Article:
Chapter

Comte's Calendar

in The Romantic Machine

Published by University of Chicago Press

Published in print June 2012 | ISBN: 9780226812205
Published online March 2013 | e-ISBN: 9780226812229 | DOI: http://dx.doi.org/10.7208/chicago/9780226812229.003.0009
Comte's Calendar

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This chapter deals with paper technologies, focusing on Auguste Comte's philosophy. Comte's calendars, introduced as mnemonic devices and liturgical guidelines for the Religion of Humanity which grew out of his Course of Positive Philosophy, inscribed the rhythms of daily prayer as well as weekly and monthly collective rites into an annual, repeating order that retraced the historical steps undertaken in the gradual maturation of the organism of society. Comte, founder of positivism and sociology, described the sciences and their objects using terms ranging from regularity and aberration to organization, consensus, coordination, and series. The chapter presents an overview of his thought and its decisive institutional and personal contexts before revealing the final form of his positivism, the Religion of Humanity, as a technological innovation that coordinated past and future technological innovations. It also considers the hothouse of mechanical romanticism, the Ecole Polytechnique, and Comte's hierarchy of the sciences.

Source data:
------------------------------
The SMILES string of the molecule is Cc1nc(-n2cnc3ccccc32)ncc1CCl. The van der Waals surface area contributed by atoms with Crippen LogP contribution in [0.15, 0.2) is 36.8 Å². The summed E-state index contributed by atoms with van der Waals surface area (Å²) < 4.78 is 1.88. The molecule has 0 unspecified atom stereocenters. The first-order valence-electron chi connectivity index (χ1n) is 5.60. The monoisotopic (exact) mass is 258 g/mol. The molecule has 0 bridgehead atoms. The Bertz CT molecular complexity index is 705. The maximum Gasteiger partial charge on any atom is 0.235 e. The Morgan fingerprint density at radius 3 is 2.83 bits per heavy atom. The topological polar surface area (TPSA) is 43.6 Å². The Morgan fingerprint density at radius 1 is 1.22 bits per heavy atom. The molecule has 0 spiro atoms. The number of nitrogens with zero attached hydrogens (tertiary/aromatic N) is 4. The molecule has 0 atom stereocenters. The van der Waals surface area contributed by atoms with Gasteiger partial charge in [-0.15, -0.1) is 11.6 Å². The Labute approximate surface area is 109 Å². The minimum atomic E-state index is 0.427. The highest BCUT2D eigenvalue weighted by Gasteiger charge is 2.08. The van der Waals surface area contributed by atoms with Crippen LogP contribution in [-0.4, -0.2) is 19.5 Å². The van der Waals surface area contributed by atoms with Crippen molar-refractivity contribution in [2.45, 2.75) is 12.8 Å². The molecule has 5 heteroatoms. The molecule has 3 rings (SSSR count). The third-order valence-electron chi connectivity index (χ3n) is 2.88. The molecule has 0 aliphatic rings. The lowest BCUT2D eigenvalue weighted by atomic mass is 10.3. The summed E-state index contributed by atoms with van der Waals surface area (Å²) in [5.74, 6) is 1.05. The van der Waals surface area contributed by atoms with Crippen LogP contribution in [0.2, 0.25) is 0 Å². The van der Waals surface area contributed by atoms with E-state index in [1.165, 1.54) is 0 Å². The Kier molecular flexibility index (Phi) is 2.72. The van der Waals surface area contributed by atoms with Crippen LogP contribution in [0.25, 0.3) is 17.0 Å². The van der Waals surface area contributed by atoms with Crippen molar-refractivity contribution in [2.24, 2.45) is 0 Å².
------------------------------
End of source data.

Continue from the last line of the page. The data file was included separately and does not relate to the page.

Keywords: Auguste Comte; philosophy; positivism; Religion of Humanity; sociology; Ecole Polytechnique; technological innovations; hierarchy of sciences; calendars; romanticism

Chapter.  13304 words.  Illustrated.

Subjects: History of Science and Technology

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